Miss Savannah Murder Trial Continues - WTOC-TV: Savannah, Beaufort, SC, News, Weather & Sports

03/09/05

Miss Savannah Murder Trial Continues

Defense attorney Michael Schiavone questions the first witness, Rachel Hall. Defense attorney Michael Schiavone questions the first witness, Rachel Hall.

Former Miss Savannah Nikki Redmond is on trial for killing her boyfriend. Opening arguments started yesterday morning. District attorney Anne Elmore says the state can prove Redmond not only intended, but planned to kill Kevin Shorter.

Redmond's attorney, Michael Schiavone, says shorter planned to hurt Redmond after she confronted his fiance,  Rachel Hall.

As the testimony wore on, we got a much clearer picture of what happened at the time of the shooting and the defense laid the groundwork for its case, saying Redmond acted in self-defense.

Schiavone went to work quickly painting Kevin Shorter as a man prone to violence with a short temper:

Michael Schiavone: "You remember telling me that he physically assaulted you? Aggravated assault, when he punched you?"

Rachel Hall: "Yes."

Michael Schiavone: "You remember telling me that?"

Rachel Hall: "Yes."

Michael Schiavone: "Is that true?"

Rachel Hall: "Yes."

Schiavone suggested that the day of the shooting, Shorter was intimidating with his cursing and yelling, and he posed a direct threat to Redmond.

Hall, however, maintained throughout her testimony that he never made any violent moves toward either of them before the shot rang out and the defendant drove away.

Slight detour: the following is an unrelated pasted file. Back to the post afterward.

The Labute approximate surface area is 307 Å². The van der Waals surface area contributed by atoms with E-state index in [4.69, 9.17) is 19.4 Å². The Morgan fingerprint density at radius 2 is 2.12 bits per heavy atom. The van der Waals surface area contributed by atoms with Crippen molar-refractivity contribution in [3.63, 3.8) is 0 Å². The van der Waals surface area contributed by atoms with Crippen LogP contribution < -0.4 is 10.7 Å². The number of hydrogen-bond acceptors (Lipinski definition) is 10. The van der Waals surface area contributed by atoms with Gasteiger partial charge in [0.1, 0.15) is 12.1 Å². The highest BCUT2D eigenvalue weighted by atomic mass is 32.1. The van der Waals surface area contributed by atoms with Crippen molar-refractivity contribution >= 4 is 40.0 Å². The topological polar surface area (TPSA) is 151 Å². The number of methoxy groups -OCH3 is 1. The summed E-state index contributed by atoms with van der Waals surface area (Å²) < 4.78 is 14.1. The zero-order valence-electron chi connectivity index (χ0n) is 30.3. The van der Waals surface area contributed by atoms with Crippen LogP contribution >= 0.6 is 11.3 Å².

"Before she pulled off, what did Kevin call out, immediately after having been shot?" Anne Elmore asked her.

"That crazy B shot me. Rachel, call 911," testified Hall.

After Hall's testimony, there was a bit of a surprise. From day one, investigators have theorized that Redmond's shot ricocheted off a car before hitting Shorter, but forensics expert Chris Robinson says the bullet did not appear consistent with a ricochet, leaving the door open for prosecutors to say she aimed for him instead of trying to fire a warning shot.

"There's no evidence that's consistent with this bullet being a ricochet," said Robinson. "It's as perfect as it was when it came from the cartridge case. The only difference is it has the rifling marks from the barrel on the bullet."

The prosecution later conceded it is possible the bullet ricocheted.

The court recessed around 5:30pm and they'll get back to testimony this morning.

Reported by: Chris Cowperthwaite, ccowperthwaite@wtoc.com

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